The second instance in the Soviet Constitution had in fact dealt with the secession of autonomous regions like the Nagorno-Karabakh or South Ossetian Autonomous Region. Dr. Krüger finds out that Article 78 sentence 1 illustrated that territorial restructuring and subdivisions affecting the union republics were conceivable. This also included a potential secession of Nagorno-Karabakh from the Azerbaijan SSR. However, Article 78 sentence 1 spelt out the inference drawn from the ideological conception of the USSR as well as Article 86 sentence 1: the territory of a union republic could not be altered without its consent. This was a clear constitutional prohibition that had to be observed in the absence of an amendment to the Constitution and that, in accordance with Article 173, could not be revoked by an ordinary, non-constitutional Soviet law. In light of the Azerbaijan SSR’s consistent approach of refusing any territorial alteration, the secession of Nagorno-Karabakh could not have been legally successful on this basis.

The author’s analysis of the clauses of the Soviet Constitution on the status of autonomous regions and their secession probabilities ends with an unequivocal conclusion: It should be noted that the 1977 Constitution of the USSR did not grant Nagorno-Karabakh a right to secession that it could have successfully exercised. Territorial alterations were solely in the hands of the union republics or the USSR, which, however, upheld the status quo of Nagorno-Karabakh.

However, there were some legal initiatives in early 1990s which might have generated a right to secession of Nagorno-Karabakh. The Law on Secession which was adopted by the Gorbachev administration in the historical context of the growing independence movements in some parts of the USSR, in particular in the Baltic region, dealt with the secession of Union republics including their autonomous regions. Dr. Krüger writes that in the event that a union republic followed a secession procedure, Art. 3 para. 1 sentence 2 of the Law on Secession provided that any autonomous regions, such as Nagorno-Karabakh, should decide on their own whether they want to remain in the breakaway union republic or in the federation of the USSR and which legal status they should adopt. The Law on Secession defined procedural steps which, if followed through, would have entailed an effective secession.

There is, nevertheless, a major nuance which prohibits the application of this law in the case of Nagorno-Karabakh. This is about the procedural steps which the Law required the Union republics including autonomous regions to undertake in order to secede from the Union. The problem is that Azerbaijan, nor any other Soviet republic, applied these procedures before declaring their independence. Hence, Dr. Krüger reaches a clear-cut conclusion about the inapplicability of the Law on Secession as a legal justification for the secession of Nagorno-Karabakh.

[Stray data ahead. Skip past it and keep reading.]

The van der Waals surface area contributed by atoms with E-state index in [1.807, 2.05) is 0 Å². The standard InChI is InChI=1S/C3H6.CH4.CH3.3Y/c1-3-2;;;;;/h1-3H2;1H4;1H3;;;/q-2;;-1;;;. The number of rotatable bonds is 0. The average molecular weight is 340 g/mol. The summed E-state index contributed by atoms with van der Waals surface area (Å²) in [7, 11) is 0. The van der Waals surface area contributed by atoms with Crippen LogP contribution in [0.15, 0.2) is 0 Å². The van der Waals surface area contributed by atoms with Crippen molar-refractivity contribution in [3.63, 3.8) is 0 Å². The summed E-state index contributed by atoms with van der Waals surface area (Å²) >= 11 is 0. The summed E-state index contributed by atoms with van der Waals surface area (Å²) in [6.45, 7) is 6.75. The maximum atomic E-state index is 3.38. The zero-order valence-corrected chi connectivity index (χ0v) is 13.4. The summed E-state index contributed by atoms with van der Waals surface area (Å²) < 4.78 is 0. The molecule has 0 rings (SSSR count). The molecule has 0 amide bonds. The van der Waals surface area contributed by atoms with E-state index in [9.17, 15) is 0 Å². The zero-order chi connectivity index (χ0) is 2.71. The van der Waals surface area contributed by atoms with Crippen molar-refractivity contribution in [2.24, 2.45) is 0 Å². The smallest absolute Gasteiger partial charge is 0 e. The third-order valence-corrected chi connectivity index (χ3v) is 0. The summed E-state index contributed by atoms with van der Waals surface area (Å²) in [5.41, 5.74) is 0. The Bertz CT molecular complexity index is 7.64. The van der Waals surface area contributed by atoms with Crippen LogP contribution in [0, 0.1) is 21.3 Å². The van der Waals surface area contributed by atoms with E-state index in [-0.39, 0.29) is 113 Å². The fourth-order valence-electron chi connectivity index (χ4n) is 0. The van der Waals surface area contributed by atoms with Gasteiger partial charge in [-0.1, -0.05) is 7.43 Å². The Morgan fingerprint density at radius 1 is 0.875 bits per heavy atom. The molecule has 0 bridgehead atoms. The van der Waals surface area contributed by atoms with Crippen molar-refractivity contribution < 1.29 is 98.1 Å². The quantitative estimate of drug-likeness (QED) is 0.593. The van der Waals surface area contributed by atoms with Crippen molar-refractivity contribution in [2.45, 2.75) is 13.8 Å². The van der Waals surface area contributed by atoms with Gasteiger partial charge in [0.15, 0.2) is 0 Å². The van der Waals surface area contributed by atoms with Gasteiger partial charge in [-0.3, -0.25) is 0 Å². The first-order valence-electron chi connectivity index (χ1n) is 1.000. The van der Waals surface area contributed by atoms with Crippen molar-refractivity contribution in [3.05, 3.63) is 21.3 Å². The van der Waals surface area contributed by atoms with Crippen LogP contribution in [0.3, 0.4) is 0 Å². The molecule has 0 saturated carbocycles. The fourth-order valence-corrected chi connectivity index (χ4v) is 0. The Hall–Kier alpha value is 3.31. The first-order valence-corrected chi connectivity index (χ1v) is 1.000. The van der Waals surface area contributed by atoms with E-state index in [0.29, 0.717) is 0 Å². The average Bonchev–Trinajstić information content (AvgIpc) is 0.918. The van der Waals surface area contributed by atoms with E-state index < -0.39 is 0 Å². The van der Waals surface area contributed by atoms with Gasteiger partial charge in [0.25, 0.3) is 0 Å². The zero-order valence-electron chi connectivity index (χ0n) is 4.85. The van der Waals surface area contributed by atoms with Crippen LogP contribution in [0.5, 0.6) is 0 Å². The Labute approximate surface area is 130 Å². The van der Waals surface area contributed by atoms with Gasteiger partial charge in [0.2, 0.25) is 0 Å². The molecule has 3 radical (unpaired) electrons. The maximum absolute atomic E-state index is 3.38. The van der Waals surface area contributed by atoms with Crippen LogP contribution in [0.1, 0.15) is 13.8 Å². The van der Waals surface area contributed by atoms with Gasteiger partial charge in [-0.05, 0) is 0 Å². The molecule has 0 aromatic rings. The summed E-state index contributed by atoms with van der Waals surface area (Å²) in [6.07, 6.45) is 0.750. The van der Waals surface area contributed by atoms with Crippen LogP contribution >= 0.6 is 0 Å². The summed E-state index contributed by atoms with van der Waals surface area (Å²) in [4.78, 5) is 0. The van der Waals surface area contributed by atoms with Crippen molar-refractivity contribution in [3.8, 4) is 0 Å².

He emphasizes that Nagorno-Karabakh did not have the option to secede effectively from the Azerbaijan SSR under the law of the USSR. The decisions of July 1988 and December 1989 to accede to the Armenian SSR and the decision of September 1991 to establish an independent union republic contravened Soviet law and therefore had no legal effect. Art. 3 para. 1 sentence 2 of the Law on Secession, referred to by the Armenian side in the discussion, is extremely problematic with respect to Arts. 72, 78 and 86 of the Constitution of the USSR but was nonetheless valid. Irrespective of this, the actions taken by Nagorno-Karabakh, and in particular the referendum of 1991, did not satisfy the procedure of the Law on Secession. Several mandatory requirements of the Law on Secession were not fulfilled.

Dr. Krüger’s book is only one source amongst many authored by the scholars and analyst representing disinterested parties. The same counter-arguments are also raised each time by Azerbaijani politicians and experts when the Armenian leaders turn the blind eye to the historical facts and repeat the blatant lies in a conviction that it might actually turn to be the truth. To the dismay of those people in the Armenian government, these lies about the status of Nagorno-Karabakh have no potential to become the truth and are doomed to be debunked by a quick google search. 

Dr. Vasif Huseynov is a senior fellow at the Baku-based Center of Analysis of International Relations and holds a PhD from University of Göttingen (Germany).